Full disclosure, I love everything Wes Anderson has ever made. When some people criticise him for making every movie look the same, I see the consistent, strong style of the most uniquely visual film maker of the last decade and a half. When his characters are criticised for being too precious, too twee or too quirky, I see an amazing mixture between heightened extremes and genuine emotion.
Being such a fan can lead to two downsides whenever he releases something new. Either my expectations are gonna be way too high for any movie to ever live up to, or, my rose coloured glasses will make me refuse to see anything even slightly wrong. So, when I say The Grand Budapest Hotel is even better than I ever hoped it would be, it could be with a little rose tint, or, it could just be that The Grand Budapest Hotel is even better than I ever hoped it would be.
It’s the early 1930s, and Zero (Tony Revolori) has just begun working at the titular, and magnificently impressive, hotel in the fictional eastern European nation of Zubrowka. He’s immediately taken under the wing of the concierge, M. Gustave (Ralph Fiennes), a dedicated and expert practitioner of his craft, beloved by his many aged, female guests. When one of them (Tilda Swinton under several kilos of prosthetics) dies and bequeaths Gustave a priceless painting, a wacky caper ensues.
There’s the dead old lady’s selfish son, Dmitri (Adrien Brody), the head of the local police, Henckels (Edward Norton), the dead old lady’s lawyer, Kovacs (Geoff Goldblum), ruthless thug, Jopling (Willam Defoe), and love interest for Zero, the local baker’s assistant, Agatha (Saoirse Ronan). With everyone in search of the willed painting, Zero and Gustave are soon on the run, trying to clear their names. And if that isn’t enough, Europe is on the brink of war.
All of this is told under several layers of flashback. Starting in present day as a young woman visits the statue of a man known as “The Author”, she begins to read his book, The Grand Budapest Hotel. Flashing back to the 80s, The Author (Tom Wilkinson) begins to reminisce about his days as an inspirationally blocked young writer (in this section played by Jude Law), visiting a much declined version of the hotel in the 60s. This is where he meets F Murray Abraham as the elusive Mr Moustafa. Cue the next flash back that takes us to the 30s where we discover Mr Moustafa was actually once Zero, the Lobby Boy.
It’s a long way to get to what will make up the majority of the story in The Grand Budapest Hotel, but it never becomes as unnecessary as my description may have made it sound. All of these layers work to make every version of these characters in every era all the more likeable and interesting. The 60s version of the hotel makes you appreciate its 30s glory all the more. While the sentiment created by the Moustafa comes across as earnest and sincere.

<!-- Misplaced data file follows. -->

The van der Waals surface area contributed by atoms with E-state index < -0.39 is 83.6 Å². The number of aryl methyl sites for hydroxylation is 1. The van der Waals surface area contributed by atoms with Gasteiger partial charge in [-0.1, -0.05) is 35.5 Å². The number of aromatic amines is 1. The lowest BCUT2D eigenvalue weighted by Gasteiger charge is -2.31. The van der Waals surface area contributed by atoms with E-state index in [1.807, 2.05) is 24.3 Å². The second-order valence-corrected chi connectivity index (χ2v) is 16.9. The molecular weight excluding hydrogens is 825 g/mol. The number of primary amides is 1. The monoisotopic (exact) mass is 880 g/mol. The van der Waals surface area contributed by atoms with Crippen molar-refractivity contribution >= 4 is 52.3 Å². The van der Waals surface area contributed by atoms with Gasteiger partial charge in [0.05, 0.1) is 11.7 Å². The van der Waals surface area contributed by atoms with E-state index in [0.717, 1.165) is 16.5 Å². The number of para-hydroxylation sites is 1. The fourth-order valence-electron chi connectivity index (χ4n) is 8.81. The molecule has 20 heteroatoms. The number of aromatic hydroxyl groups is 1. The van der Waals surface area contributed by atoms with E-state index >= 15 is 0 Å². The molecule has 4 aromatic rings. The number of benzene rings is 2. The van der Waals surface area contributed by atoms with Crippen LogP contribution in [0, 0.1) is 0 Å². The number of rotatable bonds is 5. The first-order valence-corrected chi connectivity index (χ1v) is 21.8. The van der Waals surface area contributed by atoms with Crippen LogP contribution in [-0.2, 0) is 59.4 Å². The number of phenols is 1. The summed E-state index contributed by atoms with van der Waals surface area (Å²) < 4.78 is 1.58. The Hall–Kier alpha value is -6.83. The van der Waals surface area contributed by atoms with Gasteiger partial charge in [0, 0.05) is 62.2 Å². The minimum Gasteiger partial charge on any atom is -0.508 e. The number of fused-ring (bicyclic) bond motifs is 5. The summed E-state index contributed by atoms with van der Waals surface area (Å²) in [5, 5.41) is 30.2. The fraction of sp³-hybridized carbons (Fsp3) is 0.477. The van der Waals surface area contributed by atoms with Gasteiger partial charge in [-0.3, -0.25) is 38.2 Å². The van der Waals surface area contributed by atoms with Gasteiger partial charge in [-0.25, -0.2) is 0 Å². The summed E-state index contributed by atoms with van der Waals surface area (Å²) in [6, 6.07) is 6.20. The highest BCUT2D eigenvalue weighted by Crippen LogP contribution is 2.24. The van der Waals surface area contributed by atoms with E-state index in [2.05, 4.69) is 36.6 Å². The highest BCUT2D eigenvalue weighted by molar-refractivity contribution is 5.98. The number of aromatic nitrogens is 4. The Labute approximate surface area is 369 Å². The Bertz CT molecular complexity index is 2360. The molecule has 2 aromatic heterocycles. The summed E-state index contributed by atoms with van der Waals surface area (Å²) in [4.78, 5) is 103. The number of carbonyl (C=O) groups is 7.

The Life Aquatic With Steve Zissou had Zissou’s boat, Moonrise Kingdom had Suzy’s house, and The Grand Budapest Hotel has The Grand Budapest Hotel, but Anderson’s meticulous dollhouse worlds are bigger than these elaborate sets. In an Anderson-tastic montage, Gustave calls on the Brotherhood of Crossed keys for help. This elaborate network of hotel concierges (complete with Bill Murray and Bob Balaban) is silly, broad comedy. It was also probably just an excuse for Anderson to design a series of vintage, ornate hotel keys and key rings. But within the world of this movie, this goofy, over the top (yet totally straight faced) nonsense, just makes sense.
There’s a great scene where Gustave starts to show Zero the ropes of how to be a Lobby Boy, with advice like, “he must be invisible, but always seen”. Watching Fiennes deliver these instructions with such intricate specificity made me think that’s probably pretty close to how Anderson is on set. Not only has every word and piece of punctuation in his screenplay been obviously agonised over and refined to his idea of absolute perfection, you can tell every single piece of set decoration, every single camera movement and every single character gesture has also been equally agonised over and refined long before anyone ever set foot on the set.
In the hands of almost any other director, this kind of perfection would drain all life and spirit out of a story. Yet with Anderson, his meticulous eye for detail, and even his pursuit of obvious artifice in some scenes, are what give his movies such infectious life. None of the sets, costumes or locations are even close to real or practical, no one ever speaks like anyone in the real world. But his characters are so completely formed, that I absolutely believe them, and never question their actions or motivations.
I think because Wes Anderson movies look so pristine and formal, he never really gets the credit he deserves for being funny, and even pretty goofy at times. The same applies to Ralph Fiennes and his dramatic acting credentials. But here, all of my favourite moments involved Anderson’s big, broad, silly comedy, being perfectly executed by Fiennes, often in big, broad, silly ways. Even though I had read plenty of other reviews for The Grand Budapest Hotel that mention how funny Fiennes is, I still wasn’t ready for what a great physical comedian he is.
The greatest thing about the success of this movie, is that it’s possibly the most Wes Andersony of anything Wes Anderson has ever made. The centred, portrait framing of every character. The elaborate dollhouse sets and locations. The recurring (and ever growing) cast of his regular actors. A story based on paternal influences and the search for a father figure. The costumes, characters and production design. The Grand Budapest Hotel is filled with all the kinds of stylistic tricks and quirks that used to be the basis of most criticisms against Anderson. Now, with the resources to blow those tricks and quirks out to massive proportions, he seems to have (deservedly) found more of an audience than ever before.